Jack thought a moment. "I'd give it a two."

"I see." Doctor Reed made a notation on his iPad. "You need to rest, and if you are in pain that won't happen. I'm going to reduce the morphine. That should take care of the fuzziness Irina says you have been feeling, but I do need to increase some of the other pain medications. Are you okay with that?"

Jack nodded. "How long before I can get out of this bed?"

"You seem to be progressing well. I will be back tomorrow, and if you are still doing this well, we can remove the catheter and you can start taking short walks with help."

"Thank you, Doctor." Jack lay back against the pillows, closing his eyes.

Irina pulled the sheet up to cover him, adjusting them underneath his arms so as not to impede the IV line. "Why did you write down a four for his pain level, Jerry? I thought he said it was at two."

"He is very anxious to be up and around. He seems the type to lie about it to achieve that." He looked at her thoughtfully for a moment. "I don't want to presume too much Irina, but I believe you know this man very well?" At her nod, he continued. "Based on your knowledge of him, what do you think his pain level is?"

Irina bit at her lower lip, considering the question. "He has never been good about taking pain medication. If aspirin couldn't take care of it, he would do without. Especially if it meant being confined in a hospital away from home. I would guess his pain level is probably a five or six."

"I see," he said thoughtfully, noting the use of the word home. His eyes searched Irina's, wondering if it was too soon to broach the subject he had wondered about from when she first brought the man on the bed to him. "Is he the father of JD? The resemblance is unmistakable."

Irina hesitated momentarily. Her natural reserve made her cautious about sharing personal information, but she had trusted the doctor with her life several times over the years she had known him. "Yes. I named him Jonathan after his father."

"I thought this man's name is Jack?"

Irina chuckled. "He's always been called Jack, but his birth certificate and mother say his name is Jonathan. He hates being called that, though."

"I see," Jerry murmured pensively. "Irina, why are you helping him? He didn't have the decency to be present during your pregnancy. He was absent when you gave birth. He didn't come for JD when you went missing. I'm not sure he deserves your consideration."

"You are aware that I am still awake," Jack said, dryly, silently enjoying the fact that he had startled them both. "I'm sure it is against your Hippocratic oath to knock me off while I'm still your patient."

"I beg your pardon, but I only spoke the truth." The doctor responded stiffly.

Irina started to laugh, but realized the doctor wouldn't understand the humor in the situation. "It's a long story, Jerry, but I can assure you that if my husband had been able to be there he would have."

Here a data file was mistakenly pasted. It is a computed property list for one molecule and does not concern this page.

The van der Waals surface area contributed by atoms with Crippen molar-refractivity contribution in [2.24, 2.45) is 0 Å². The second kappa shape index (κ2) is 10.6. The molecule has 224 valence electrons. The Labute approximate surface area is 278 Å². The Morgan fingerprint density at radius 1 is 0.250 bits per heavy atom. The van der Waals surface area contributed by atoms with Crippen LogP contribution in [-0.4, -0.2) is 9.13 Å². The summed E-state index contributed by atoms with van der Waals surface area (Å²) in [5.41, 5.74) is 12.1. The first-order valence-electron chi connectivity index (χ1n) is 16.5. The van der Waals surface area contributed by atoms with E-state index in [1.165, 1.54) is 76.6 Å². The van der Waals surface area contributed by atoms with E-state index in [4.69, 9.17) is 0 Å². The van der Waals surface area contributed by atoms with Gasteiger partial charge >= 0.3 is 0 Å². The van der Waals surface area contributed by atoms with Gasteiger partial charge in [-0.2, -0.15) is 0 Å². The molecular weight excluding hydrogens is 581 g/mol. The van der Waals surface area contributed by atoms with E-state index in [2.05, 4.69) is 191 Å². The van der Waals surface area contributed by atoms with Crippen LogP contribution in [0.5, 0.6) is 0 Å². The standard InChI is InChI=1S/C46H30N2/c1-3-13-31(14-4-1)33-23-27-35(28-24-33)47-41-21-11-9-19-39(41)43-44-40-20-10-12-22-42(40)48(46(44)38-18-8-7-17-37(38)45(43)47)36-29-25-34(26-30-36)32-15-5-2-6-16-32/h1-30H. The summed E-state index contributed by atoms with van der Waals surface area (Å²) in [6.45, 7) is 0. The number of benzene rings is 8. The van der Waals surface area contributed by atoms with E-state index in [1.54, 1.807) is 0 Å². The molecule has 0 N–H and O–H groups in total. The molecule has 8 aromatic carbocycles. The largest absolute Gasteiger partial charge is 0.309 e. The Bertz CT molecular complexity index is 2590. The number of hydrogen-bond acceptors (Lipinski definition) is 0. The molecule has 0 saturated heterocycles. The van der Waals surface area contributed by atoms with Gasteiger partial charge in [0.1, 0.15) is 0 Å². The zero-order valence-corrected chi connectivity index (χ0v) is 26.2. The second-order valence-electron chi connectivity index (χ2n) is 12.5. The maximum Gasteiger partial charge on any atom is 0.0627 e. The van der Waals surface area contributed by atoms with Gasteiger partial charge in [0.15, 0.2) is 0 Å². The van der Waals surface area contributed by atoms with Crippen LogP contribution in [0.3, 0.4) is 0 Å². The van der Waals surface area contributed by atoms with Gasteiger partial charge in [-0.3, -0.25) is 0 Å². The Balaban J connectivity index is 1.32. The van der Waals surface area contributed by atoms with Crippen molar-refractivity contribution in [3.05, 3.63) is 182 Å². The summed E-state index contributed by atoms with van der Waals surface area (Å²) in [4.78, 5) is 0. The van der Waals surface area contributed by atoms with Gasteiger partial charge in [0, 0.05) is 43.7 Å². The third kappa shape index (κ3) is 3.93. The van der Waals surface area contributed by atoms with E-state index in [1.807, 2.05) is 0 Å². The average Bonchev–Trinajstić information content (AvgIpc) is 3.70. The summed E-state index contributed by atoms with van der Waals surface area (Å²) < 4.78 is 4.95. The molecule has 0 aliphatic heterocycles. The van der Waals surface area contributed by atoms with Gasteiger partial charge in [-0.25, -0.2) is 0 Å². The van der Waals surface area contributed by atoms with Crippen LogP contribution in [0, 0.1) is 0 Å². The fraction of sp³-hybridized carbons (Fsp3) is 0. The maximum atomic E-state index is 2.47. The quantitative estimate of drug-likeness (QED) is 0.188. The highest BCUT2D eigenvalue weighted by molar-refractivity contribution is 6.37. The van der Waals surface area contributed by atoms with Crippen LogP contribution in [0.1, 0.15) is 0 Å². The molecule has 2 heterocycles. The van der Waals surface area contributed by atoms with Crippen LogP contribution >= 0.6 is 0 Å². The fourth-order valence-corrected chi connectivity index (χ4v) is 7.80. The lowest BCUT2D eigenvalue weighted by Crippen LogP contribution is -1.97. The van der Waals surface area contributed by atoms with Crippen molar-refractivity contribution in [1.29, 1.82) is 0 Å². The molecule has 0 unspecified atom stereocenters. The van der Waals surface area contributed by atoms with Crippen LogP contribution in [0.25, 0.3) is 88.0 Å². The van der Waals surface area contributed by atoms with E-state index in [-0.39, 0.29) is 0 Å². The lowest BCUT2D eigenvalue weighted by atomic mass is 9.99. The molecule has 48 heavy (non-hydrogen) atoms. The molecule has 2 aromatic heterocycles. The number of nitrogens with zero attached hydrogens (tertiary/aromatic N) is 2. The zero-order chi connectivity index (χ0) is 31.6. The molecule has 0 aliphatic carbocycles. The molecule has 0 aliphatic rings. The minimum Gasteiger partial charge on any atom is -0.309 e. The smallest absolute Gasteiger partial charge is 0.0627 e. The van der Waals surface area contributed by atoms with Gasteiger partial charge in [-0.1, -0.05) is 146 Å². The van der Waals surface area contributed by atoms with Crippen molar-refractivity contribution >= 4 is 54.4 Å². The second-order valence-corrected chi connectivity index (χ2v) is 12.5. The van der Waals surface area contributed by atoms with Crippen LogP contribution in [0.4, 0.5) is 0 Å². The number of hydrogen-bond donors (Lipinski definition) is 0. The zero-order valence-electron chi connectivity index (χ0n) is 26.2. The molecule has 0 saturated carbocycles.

The doctor's eyes widened in surprise. "Husband?" he questioned.

"We were married August 14, 1971. Bob Gibson pitched a no hitter against the Giants." Jack interjected, from the bed. "And we are still married," he added a little belligerently, not sure why, but feeling the need to claim Irina as his.

"71?" Reed looked at her curiously. "You told me you were a KGB operative. He's obviously an American."

"I told you it was a long story," Irina acknowledged, amused at Jack staking his claim. The drugs were affecting him more than he realized, lowering his natural reticence.

"When I come back tomorrow, I will bring Ryan. He can entertain JD while tell me your story." He put up a hand to stop her objections. "That's my home visit fee."

"Mama?" JD stood at the doorway, hair tousled from his nap, eyes still drowsy from sleep. "May I see my Daddy now?"

"JD, he needs to sleep."

"No, leave him," Jack said, eyes still closed. "He can visit for a little while."

Needing no further encouragement, the little boy climbed into the recliner. "Are you sick, Daddy? Mama rubs my tummy when I'm sick, and then I feel all better. Mama, are you going to rub Daddy's tummy?" He looked at her, his innocent face earnest.

Knowing her young son's curiosity, Irina knew better than to tell him that would not be appropriate under the circumstances, she opted for putting him off. "Maybe later, JD."

"I'll hold you to that, sweetheart. My tummy could use some rubbing." Jack wagged his eyebrows suggestively, and patted his belly.

Irina swallowed a laugh. While it was nice to see some of the humor in the man she had married back, Jack would be mortified to have someone other than her witness it. "I don't know what you gave him, Jerry, but for his sake, I hope he doesn't remember any of this."

"Why wouldn't he -, no, don't explain. You can tell me all tomorrow when I change out his medication. For now, I've adjusted it. He should be more lucid tomorrow." He put his stethoscope and iPad in his briefcase "I need to leave now, or I will be late picking up Ryan. Call me if there is any change. And," he smiled impishly. "I recommend against the tummy rub. At least for now."

JD stood quietly on the chair as his mother fastened the snaps on his pajamas; his little face awash in curiosity. "Mama, how come my daddy is always sleeping?"

"He is very sick, JD, and Uncle Jerry has him on sleep medicine, just like when Ryan was sick last month." Irina pulled the covers of bed back, and lifted the little boy from the chair on to the mattress. She helped him slide under the covers, before tucking him in.

JD thought about this for a moment. "Ryan had itchy bumps. Does my Daddy have itchy bumps?"